Monday, November 12, 2012

Books to Give for the Holidays

It’s been a very good year, in my opinion, for the publishing world. It was buoyed by The Fifty Shades Trilogy.  Some authors seemed on auto pilot while others tried a different tack.  And as usual, we have many old characters back:  Jack Reacher, Harry Bosch, and John Corey, just to name a few.  The *-***** stars are provided by readers. I'll also designate TR, to read, or otherwise assume I read it.  

So here’s a list of books I have either read or I will read.    Read more...


My husband read both of these and really enjoyed them:
Killing Lincoln *** 1/2 and Killing Kennedy **** ½ by Bill O’Reilly/Martin Dugard, yes, THE Bill O’Reilly, (TR)

The End of Your Life Book Club **** ½   by Will Schwalbe, Amazon Best of the Month Book (My book club is reading this next year.) This is an inspiring story of a mother and son who are brought together at the end of her life by creating their own book club. 

father's day **** by Buzz Bissinger.  He wrote Friday Night Lights.  A poignant memoir of a father's cross country trip with his savant son.  A friend, who also reads a great deal, highly recommends this book. (TR)

Historical Fiction:

Wolf Hall *** ½ by Hilary Mantel, Winner of the 2009 Mann Booker Prize, Winner National Book Critics Circle Award for Fiction, Amazon Best Book of the Month (This is the first in a trilogy)
Bring Up the Bodies **** ½, Winner 2012 Mann Booker Prize, sequel to Wolf Hall

Both of these books delve into Tudor history and the stories surrounding King Henry VIII, Ann Boleyn, and Thomas Cromwell. Look at these as literary fiction not bodice rippers.

City of Women **** ½ by David Gillham, During WWII, Hitler has virtually turned Berlin into a city of women.  Most of the men, including young boys and old men have been conscripted.  Most of the women have husbands either in the service or are widows.  This novel involves one woman whose husband is in the service and while he is away, she takes a lover.  And he’s a Jew.  I thoroughly enjoyed the story and the way Gillham writes. He brought war torn Berlin and the torn lives of the women still there, to life.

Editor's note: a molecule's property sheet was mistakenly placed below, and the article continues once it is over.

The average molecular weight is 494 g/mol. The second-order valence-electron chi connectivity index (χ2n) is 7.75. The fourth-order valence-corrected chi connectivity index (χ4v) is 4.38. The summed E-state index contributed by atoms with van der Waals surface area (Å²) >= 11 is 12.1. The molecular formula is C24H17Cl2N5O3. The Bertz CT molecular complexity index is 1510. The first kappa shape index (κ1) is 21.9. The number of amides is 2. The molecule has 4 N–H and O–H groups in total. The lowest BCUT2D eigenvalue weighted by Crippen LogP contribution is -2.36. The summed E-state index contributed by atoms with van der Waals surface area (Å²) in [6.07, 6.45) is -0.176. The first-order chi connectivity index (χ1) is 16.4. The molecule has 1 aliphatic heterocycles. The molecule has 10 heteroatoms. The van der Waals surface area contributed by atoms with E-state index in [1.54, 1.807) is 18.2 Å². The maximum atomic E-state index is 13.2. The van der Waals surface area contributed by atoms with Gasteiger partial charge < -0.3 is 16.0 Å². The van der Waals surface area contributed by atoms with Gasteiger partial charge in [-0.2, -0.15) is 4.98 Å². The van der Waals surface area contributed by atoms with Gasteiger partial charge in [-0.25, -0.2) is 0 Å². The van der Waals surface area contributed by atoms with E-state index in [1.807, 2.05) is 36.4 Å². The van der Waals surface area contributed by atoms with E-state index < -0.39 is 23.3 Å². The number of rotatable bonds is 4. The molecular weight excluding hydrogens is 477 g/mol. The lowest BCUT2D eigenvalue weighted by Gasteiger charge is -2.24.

There are a bunch of these.

My favorite is Nelson Demille’s The Panther ****.  There are a couple of reasons why this is 4* instead of 5* (which is what my husband and I would give it).  People are reviewing based on the Kindle price (which I guess they think is too high) or they think John Corey makes too many smart mouthed asides.  My husband and I loved that part.  It’s a great book about our involvement in Yemen, use of drones, and home grown terrorists. It was a five star read for me. 

A disappointment for me (but I’ll list it anyway) is John Grisham’s new release, The Racketeer, **** stars by Amazon readers.  Grisham says at the end of the book in his author’s notes that this book is “nowhere near reality…research was not a priority… and accuracy was not deemed crucial”. He just wanted, I guess, to create an entertaining, what the heck is going on, type of read.  Go on Amazon and read about it and see if it’s to your liking.  

As of press time for this newsletter, I was unable to read these three books because they have yet to be released.  But I read every one of these authors’ books and know I will not be disappointed.

Michael Connelly, The Black Box, A Harry Bosch novel
Vince Flynn, The Last Man, Mitch Rapp is back.The Last Man: A Novel
David Baldacci, The Forgotten, A John Puller novel

Others of note:

The Timekeeper **** by Mitch Albom, inspiring and teachable moment type of book (TR)
Sweet Tooth **** by literary icon, Ian McEwan, of Atonement fame, espionage meets seduction in 1970’s England (TR)
The Warmth of Other Suns: The Story of America’s Great Migration **** ½ by Isabel Wilkerson, the decades long migration of black citizens fleeing the South for northern and western cities (non-fiction)
Barefoot Contessa Foolproof:  Recipes You Can Trust **** ½ by Ina Garten, can’t go wrong with the Barefoot Contessa!
The Twelve **** by Justin Cronin, the second in his post apocalyptic trilogy.  I read The Passage, the first in the trilogy, and thoroughly enjoyed it.  (TR) 

Blogger's Note:  One of my friend's chastised me for not including more "beach reads".  Ok.  Here ya go...According to the WSJ, "finally-someone is hotter than Christian Grey".  It's Gideon Cross in Sylvia Day's Crossfire trilogy.  It begins with Bared to You and the next in the series, Reflected in You, just came out in paper back.  The UK Guardian and it's readers say these books are sexier, better written, and they don't include bondage or dominance.  They do have more graphic and more frequent sex scenes.  That works for me...

Also, a perfect compliment to my Fifty Shades of Trickle Down Economics is FL Fowler's Fifty Shades of Chicken.  One teachable moment is "Learning How to Truss You".  I hope Fowler doesn't come a "fowl" of EL James' licensing lawyers.

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